Posted June 5, 2013
Ernst & Young has a new study detailing $185.6 billion in total capital spending by oil and natural gas companies last year – the largest in the history of the firm’s oil and natural gas reserves study. Marcela Donadio of Ernst & Young:
“The increased exploration and development spend we’re seeing in this year’s study speaks to the incredible opportunity unfolding in tight oil from shale formations and the high cost of developing these unconventional resources.”
The study of U.S. upstream (pre-refinery stage) capital spending by the 50 largest companies (based on 2012 end-of-year oil and natural gas reserve estimates) found a 20 percent increase compared to 2011. Ernst & Young said the increase was largely due to increased tight oil and liquids activity. That refers to development in tight-rock formations, made possible by hydraulic fracturing and horizontal drilling. Details:
- $26.3 billion in exploration spending in 2012.
- $103.4 billion in development spending.
- Companies spent 17 percent more to acquire properties for development in 2012 than they did in 2011 – spending for proved properties rose to $21.6 billion.
- Tight oil developments and greater focus on natural gas liquids led to a 45 percent rise in U.S. oil/liquids reserves over the five-year study period. Oil reserves for the 50 companies rose to 23.3 billion barrels.
Ernst & Young’s chart:
The study found that discoveries of new reserves, which increased every year of the five-year study period, reached 3.8 billion barrels last year, leading to an oil production replacement rate of 258 percent. In other words, advances in technologies and development strategies are expanding the outlines of U.S. energy reserves. Donadio:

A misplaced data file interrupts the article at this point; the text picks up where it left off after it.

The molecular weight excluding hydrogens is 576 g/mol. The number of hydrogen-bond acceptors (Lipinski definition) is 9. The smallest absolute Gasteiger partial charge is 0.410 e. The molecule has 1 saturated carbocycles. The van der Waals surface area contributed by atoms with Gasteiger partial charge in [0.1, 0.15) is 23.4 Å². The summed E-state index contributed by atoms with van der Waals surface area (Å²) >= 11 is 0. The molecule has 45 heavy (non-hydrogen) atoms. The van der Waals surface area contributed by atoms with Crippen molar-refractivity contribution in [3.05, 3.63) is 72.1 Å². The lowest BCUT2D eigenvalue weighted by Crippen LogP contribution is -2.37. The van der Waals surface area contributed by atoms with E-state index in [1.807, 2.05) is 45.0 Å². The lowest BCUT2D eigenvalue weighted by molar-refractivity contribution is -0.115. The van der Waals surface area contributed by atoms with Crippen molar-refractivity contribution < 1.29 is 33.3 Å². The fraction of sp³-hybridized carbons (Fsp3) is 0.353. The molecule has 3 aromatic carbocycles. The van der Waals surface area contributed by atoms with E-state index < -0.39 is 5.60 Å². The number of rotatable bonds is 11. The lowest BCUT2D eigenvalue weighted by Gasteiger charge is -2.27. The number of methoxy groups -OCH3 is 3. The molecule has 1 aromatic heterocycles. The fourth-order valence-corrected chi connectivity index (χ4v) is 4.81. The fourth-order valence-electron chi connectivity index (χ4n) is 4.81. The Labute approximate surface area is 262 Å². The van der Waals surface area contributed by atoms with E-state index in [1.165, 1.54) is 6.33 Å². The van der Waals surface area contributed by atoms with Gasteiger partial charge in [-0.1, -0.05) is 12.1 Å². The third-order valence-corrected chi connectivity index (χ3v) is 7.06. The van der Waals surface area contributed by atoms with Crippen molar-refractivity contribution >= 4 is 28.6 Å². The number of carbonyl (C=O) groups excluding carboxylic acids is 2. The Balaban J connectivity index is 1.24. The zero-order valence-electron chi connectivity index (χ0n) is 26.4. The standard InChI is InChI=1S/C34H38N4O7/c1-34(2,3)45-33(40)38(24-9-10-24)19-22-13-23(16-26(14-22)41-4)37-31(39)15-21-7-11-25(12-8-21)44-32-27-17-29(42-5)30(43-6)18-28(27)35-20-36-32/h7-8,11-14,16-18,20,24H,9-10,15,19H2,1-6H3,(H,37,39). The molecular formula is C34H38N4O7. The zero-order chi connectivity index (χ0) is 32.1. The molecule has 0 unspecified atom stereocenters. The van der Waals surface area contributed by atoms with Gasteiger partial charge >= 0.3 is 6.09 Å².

“For years, people said the industry would struggle to replace US oil reserves. The steady rise in extensions and discoveries as well as oil production replacement rates changes that story.”
But wait – there’s more! This good-news story gets even better when you consider that the Ernst & Young study covers just the largest 50 companies. Total domestic exploration and production spending in 2012 was $286 billion, according to Oil and Gas Journal data (subscription publication).
Here’s the larger point. Oil and natural gas company domestic spending – investments in America – can continue and grow with policies that allow more access to develop oil and natural gas in federal areas, especially those offshore. Erik Milito, API’s director of upstream and industry operations, talked about offshore development during a conference call with reporters:
“The United States has an opportunity that few nations ever get. We have a chance to be a dominant player in global energy markets and guarantee our energy security for decades ahead. Achieving this feat must include tapping into oil and natural gas resources off our coasts in the Atlantic, Pacific, the Arctic and eastern Gulf of Mexico.”
Milito pointed to rising estimates of U.S. oil and natural gas reserves. The oil estimate has climbed from less than 150 billion barrels in 2003 to more than 220 billion barrels today, he said. In just 10 years estimates of U.S. natural gas reserves have increased from about 1,600 trillion cubic feet (tcf) to more than 2,300 tcf, according to the U.S. Energy Information Administration. ICF International says U.S. natural gas reserves are more than 3,500 tcf.
Yet, much of these reserves remain unavailable for development. Milito said 87 percent of federally controlled offshore areas are off-limits to exploration and development. The Bureau of Ocean Exploration Management currently says that 88.6 billion barrels of oil and 398.4 tcf of natural gas have yet to be discovered on our outer continental shelf, he said, and those estimates may be low because they’re based on 30-year-old surveys.
“No other developed nation in the world keeps so much of its offshore energy resources out of reach. Putting this American energy to work would provide a major boost to domestic energy production, state and local economies, and government revenue.”
Certainly, as the Ernst & Young study shows, America’s oil and natural gas companies are willing to make the capital investments in domestic development and production – investments that put Americans to work, grow the economy, generate revenues for government and make America’s energy future brighter.
ABOUT THE AUTHOR
Mark Green joined API after a career in newspaper journalism, including 16 years as national editorial writer for The Oklahoman in the paper’s Washington bureau. Mark also was a reporter, copy editor and sports editor. He earned his journalism degree from the University of Oklahoma and master’s in journalism and public affairs from American University. He and his wife Pamela live in Occoquan, Va., where they enjoy their four grandchildren.